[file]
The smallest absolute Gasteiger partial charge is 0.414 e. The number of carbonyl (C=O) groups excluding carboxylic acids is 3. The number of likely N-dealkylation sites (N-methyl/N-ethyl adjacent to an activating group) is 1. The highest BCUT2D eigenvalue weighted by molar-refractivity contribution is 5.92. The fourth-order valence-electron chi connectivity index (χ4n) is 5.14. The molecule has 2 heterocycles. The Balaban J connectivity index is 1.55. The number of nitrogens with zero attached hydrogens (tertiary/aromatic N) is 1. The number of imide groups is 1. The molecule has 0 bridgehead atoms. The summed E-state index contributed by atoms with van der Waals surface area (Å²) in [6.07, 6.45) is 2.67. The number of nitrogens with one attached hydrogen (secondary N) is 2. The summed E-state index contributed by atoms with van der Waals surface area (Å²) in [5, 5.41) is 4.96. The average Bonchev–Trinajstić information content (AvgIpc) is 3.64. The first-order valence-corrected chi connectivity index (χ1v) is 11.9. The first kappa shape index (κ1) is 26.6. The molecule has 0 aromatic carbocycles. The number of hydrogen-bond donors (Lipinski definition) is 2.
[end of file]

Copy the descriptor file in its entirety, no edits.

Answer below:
The smallest absolute Gasteiger partial charge is 0.414 e. The number of carbonyl (C=O) groups excluding carboxylic acids is 3. The number of likely N-dealkylation sites (N-methyl/N-ethyl adjacent to an activating group) is 1. The highest BCUT2D eigenvalue weighted by molar-refractivity contribution is 5.92. The fourth-order valence-electron chi connectivity index (χ4n) is 5.14. The molecule has 2 heterocycles. The Balaban J connectivity index is 1.55. The number of nitrogens with zero attached hydrogens (tertiary/aromatic N) is 1. The number of imide groups is 1. The molecule has 0 bridgehead atoms. The summed E-state index contributed by atoms with van der Waals surface area (Å²) in [6.07, 6.45) is 2.67. The number of nitrogens with one attached hydrogen (secondary N) is 2. The summed E-state index contributed by atoms with van der Waals surface area (Å²) in [5, 5.41) is 4.96. The average Bonchev–Trinajstić information content (AvgIpc) is 3.64. The first-order valence-corrected chi connectivity index (χ1v) is 11.9. The first kappa shape index (κ1) is 26.6. The molecule has 0 aromatic carbocycles. The number of hydrogen-bond donors (Lipinski definition) is 2.